Defendant alleged in a motion to suppress that a statement made by him and certain evidence in his apartment were fruits of an unlawful arrest. The facts of the arrest were presented by the testimony of the arresting officers and the defendant himself at the hearing on the motion to suppress. Police officers Cunningham and Nelson, armed with arrest warrants for the defendant and one Greg Cox, went to the defendant's home at approximately 10 a.m. on November 20, 1976. The police officers were aware of a burglary in the prior evening and early morning of Jerry's Market, a local grocery store, in which various foodstuffs, candy, and cigarettes were taken. They entered a common hallway in the apartment building and saw in plain view an area in the hallway which was being used as a kitchen. Officer Harry Nelson testified that a large quantity of various canned goods were stacked on shelves there. One item of the canned goods was particularly noticeable, e.g., at least three stacks of canned boned chicken of the same brand name taken in the burglary. The inventory of the burglarized grocery store revealed that of the various items taken one of the largest amount of any one item was 15 cans of Swanson's boned chicken. As indicated heretofore, the defendant's kitchen where the canned boned chicken and other foodstuffs were viewed was not located in defendant's apartment itself but was outside the door to the apartment. Officer Nelson testified that the 15 cans of boned chicken stood out to him as similar to items reportedly taken only a few hours before in the burglary of Jerry's Market. The police officers then proceeded to the door of defendant's apartment and knocked on the door. The door was already ajar and the knocking caused it to further open revealing the occupants of the living room asleep. The police then entered through the open door announcing their authority and purpose at the same time. The persons who were in the room adjacent to the door were awakened. The police officers also testified to then noticing a number of cartons of cigarettes in the living room which were similar to the fruits of the burglary of Jerry's Market. One of the officers then proceeded to the defendant's bedroom where defendant was placed under arrest. Defendant gave a statement to the police in which he implicated himself as having entered the grocery store. Defendant's own trial testimony denied his complicity in the burglary and indicated that the statement he made implicating himself in the burglary was not true, and was induced by a police threat.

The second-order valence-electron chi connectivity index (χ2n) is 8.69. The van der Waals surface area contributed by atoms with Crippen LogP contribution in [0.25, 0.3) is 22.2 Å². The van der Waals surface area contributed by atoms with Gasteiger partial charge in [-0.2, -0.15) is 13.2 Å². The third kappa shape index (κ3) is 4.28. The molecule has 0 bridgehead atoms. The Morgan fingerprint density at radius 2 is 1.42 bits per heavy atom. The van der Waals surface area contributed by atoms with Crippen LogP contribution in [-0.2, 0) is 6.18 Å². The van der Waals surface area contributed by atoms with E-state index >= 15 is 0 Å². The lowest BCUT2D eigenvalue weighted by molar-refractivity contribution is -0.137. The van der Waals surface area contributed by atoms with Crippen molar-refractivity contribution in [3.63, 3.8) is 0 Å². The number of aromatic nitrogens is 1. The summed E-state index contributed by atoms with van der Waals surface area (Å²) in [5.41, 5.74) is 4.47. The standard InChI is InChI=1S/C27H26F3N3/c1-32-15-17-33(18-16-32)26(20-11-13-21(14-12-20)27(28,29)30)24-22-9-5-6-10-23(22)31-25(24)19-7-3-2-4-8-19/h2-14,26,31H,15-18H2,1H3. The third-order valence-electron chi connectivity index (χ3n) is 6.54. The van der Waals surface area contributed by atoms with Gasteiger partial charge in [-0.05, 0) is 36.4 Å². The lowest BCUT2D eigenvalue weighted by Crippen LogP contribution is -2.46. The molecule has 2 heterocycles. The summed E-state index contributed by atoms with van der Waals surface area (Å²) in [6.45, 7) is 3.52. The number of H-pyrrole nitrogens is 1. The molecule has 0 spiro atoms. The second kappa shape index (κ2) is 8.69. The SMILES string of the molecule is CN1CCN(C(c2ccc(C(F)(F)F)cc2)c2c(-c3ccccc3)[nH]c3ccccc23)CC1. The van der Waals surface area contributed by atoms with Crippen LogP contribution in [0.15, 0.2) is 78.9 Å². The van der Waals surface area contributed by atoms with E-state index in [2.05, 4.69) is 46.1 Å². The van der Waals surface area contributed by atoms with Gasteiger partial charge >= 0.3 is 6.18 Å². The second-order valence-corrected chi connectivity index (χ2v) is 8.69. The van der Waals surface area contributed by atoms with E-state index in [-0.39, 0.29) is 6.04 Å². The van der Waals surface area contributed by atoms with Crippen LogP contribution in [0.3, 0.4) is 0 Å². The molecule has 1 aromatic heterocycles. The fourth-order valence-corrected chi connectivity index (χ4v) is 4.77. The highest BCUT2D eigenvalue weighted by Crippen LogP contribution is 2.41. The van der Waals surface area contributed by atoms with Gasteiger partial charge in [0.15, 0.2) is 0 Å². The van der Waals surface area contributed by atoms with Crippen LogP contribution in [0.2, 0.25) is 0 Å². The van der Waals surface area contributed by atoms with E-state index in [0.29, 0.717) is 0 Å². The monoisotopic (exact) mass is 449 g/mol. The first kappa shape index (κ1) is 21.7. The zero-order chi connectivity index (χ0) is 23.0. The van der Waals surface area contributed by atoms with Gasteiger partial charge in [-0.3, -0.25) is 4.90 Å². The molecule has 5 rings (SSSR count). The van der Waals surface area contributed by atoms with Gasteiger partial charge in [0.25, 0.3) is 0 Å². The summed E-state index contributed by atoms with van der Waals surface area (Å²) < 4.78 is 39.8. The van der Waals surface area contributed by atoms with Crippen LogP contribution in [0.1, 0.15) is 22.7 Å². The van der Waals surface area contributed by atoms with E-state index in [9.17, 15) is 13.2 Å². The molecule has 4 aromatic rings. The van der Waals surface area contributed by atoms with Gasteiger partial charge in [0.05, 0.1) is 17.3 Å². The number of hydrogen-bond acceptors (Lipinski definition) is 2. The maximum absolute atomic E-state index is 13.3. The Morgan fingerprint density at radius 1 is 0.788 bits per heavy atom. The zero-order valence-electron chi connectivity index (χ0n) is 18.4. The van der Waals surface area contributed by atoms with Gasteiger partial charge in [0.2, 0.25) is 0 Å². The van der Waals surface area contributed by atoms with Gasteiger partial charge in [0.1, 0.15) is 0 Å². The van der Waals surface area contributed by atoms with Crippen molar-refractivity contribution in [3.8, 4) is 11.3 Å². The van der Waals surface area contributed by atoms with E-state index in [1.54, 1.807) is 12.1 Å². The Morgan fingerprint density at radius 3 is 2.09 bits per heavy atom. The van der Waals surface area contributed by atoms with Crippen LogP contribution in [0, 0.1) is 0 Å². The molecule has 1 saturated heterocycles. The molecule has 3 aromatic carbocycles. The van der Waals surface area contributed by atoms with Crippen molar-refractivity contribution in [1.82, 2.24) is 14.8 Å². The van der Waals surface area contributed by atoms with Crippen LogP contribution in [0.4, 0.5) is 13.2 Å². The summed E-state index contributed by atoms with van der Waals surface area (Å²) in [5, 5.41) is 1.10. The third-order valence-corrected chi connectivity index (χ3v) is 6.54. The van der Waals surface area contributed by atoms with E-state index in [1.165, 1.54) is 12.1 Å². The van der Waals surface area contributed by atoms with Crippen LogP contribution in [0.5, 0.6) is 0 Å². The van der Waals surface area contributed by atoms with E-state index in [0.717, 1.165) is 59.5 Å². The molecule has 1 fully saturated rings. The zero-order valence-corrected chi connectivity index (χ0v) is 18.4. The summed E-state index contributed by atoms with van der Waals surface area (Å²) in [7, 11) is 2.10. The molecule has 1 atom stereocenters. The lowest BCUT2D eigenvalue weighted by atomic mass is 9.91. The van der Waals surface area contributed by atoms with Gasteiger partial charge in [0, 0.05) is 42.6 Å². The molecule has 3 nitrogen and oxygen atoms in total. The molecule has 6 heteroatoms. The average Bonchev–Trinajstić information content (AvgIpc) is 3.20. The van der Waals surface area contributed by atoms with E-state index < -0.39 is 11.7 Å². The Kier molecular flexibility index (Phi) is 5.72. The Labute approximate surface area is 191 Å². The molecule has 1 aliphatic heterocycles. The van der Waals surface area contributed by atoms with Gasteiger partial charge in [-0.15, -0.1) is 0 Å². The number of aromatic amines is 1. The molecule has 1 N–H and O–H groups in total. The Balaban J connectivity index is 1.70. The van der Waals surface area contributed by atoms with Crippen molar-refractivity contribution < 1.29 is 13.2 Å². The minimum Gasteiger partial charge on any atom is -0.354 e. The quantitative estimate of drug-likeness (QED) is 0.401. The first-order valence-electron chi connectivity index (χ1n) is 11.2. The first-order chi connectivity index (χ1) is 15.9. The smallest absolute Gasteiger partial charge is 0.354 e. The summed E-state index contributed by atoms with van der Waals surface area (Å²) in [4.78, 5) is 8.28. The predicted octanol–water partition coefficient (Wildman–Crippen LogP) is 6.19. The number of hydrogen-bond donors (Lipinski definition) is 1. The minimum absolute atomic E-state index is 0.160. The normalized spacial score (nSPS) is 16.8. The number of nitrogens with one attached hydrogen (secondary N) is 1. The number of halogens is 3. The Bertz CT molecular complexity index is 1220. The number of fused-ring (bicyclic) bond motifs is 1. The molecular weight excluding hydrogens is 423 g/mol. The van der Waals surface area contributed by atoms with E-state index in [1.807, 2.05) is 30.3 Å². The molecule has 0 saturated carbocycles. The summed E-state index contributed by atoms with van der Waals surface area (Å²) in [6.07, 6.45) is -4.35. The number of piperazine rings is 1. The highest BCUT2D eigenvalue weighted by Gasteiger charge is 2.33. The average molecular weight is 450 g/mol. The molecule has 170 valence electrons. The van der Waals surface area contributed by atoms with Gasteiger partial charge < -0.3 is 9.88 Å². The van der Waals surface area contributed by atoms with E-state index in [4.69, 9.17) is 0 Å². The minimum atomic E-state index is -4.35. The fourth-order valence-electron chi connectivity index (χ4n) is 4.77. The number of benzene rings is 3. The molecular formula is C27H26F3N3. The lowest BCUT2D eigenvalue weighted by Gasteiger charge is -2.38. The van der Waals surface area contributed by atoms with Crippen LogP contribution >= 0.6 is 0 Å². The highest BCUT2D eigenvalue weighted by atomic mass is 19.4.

Defendant's first argument on appeal is that the knocking of the police on his door was not sufficiently vigorous to awaken the occupants immediately inside and therefore made the police entry unreasonable. As indicated, the evidence in the record shows that the police did knock on the ajar door with sufficient force to cause it to come open. Defendant also contends that the police waited an insufficient time after knocking and before entering. Defendant relies for support of his theory that the police knock and announcement were constitutionally defective upon the cases of Ker v. California (1963), 374 U.S. 23, 10 L.Ed.2d 726, 83 S.Ct. 1623; People v. Ouellette (3d Dist. 1978), 57 Ill. App.3d 249, 373 N.E.2d 114; and People v. Polito (1st Dist. 1976), 42 Ill. App.3d 372, 355 N.E.2d 725. We have examined the search and seizure in the Polito case and believe it is factually distinguishable from the instant appeal. The applicability of the case of Ker v. California (1963), 374 U.S. 23, 10 L.Ed.2d 726, 83 S.Ct. 1623, is questionable in light of the recent Illinois Supreme Court decision in People v. Wolgemuth (1977), 69 Ill.2d 154, 370 N.E.2d 1067. There is no Illinois statutory requirement for a police officer to knock and announce his authority and purpose prior to entry to effect a search or arrest. Under the standards of reasonableness for arrest and search warrants announced in the Wolgemuth case, the entry and how it is accomplished are some of many circumstances to be considered by a reviewing court in deciding whether the particular arrest or search is constitutionally reasonable. We concluded in the case of People v. Ouellette (3d Dist. 1978), 57 Ill. App.3d 249, 373 N.E.2d 114, applying the Wolgemuth standards, that the particular search incident to a search warrant in that case was not constitutionally reasonable, particularly where no seriously valid attempt was made to knock and announce, nor was any excuse given for such failure as to necessitate the manner of entry used there. The facts in the case at bar are quite similar to those in People v. Wolgemuth (1977), 69 Ill.2d 154, 370 N.E.2d 1067, in that both involved arrest warrants and attempts by the police to knock and make the occupants aware of their presence and purpose.